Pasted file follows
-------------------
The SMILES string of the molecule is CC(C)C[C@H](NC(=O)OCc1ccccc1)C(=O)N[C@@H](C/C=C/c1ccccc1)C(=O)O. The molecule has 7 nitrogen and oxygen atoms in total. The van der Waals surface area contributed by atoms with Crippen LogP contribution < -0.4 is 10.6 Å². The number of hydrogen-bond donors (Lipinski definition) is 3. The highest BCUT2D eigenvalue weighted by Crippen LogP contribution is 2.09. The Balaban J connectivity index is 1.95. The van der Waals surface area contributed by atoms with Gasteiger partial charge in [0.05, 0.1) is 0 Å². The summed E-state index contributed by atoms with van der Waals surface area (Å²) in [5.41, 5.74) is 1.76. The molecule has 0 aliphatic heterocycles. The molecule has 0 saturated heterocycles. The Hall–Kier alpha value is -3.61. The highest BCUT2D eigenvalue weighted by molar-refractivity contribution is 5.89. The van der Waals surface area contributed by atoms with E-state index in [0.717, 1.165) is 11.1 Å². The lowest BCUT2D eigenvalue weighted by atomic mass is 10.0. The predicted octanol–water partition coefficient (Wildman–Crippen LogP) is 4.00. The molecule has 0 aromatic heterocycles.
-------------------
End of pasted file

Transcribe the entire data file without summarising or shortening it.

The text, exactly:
The SMILES string of the molecule is CC(C)C[C@H](NC(=O)OCc1ccccc1)C(=O)N[C@@H](C/C=C/c1ccccc1)C(=O)O. The molecule has 7 nitrogen and oxygen atoms in total. The van der Waals surface area contributed by atoms with Crippen LogP contribution < -0.4 is 10.6 Å². The number of hydrogen-bond donors (Lipinski definition) is 3. The highest BCUT2D eigenvalue weighted by Crippen LogP contribution is 2.09. The Balaban J connectivity index is 1.95. The van der Waals surface area contributed by atoms with Gasteiger partial charge in [0.05, 0.1) is 0 Å². The summed E-state index contributed by atoms with van der Waals surface area (Å²) in [5.41, 5.74) is 1.76. The molecule has 0 aliphatic heterocycles. The molecule has 0 saturated heterocycles. The Hall–Kier alpha value is -3.61. The highest BCUT2D eigenvalue weighted by molar-refractivity contribution is 5.89. The van der Waals surface area contributed by atoms with E-state index in [0.717, 1.165) is 11.1 Å². The lowest BCUT2D eigenvalue weighted by atomic mass is 10.0. The predicted octanol–water partition coefficient (Wildman–Crippen LogP) is 4.00. The molecule has 0 aromatic heterocycles.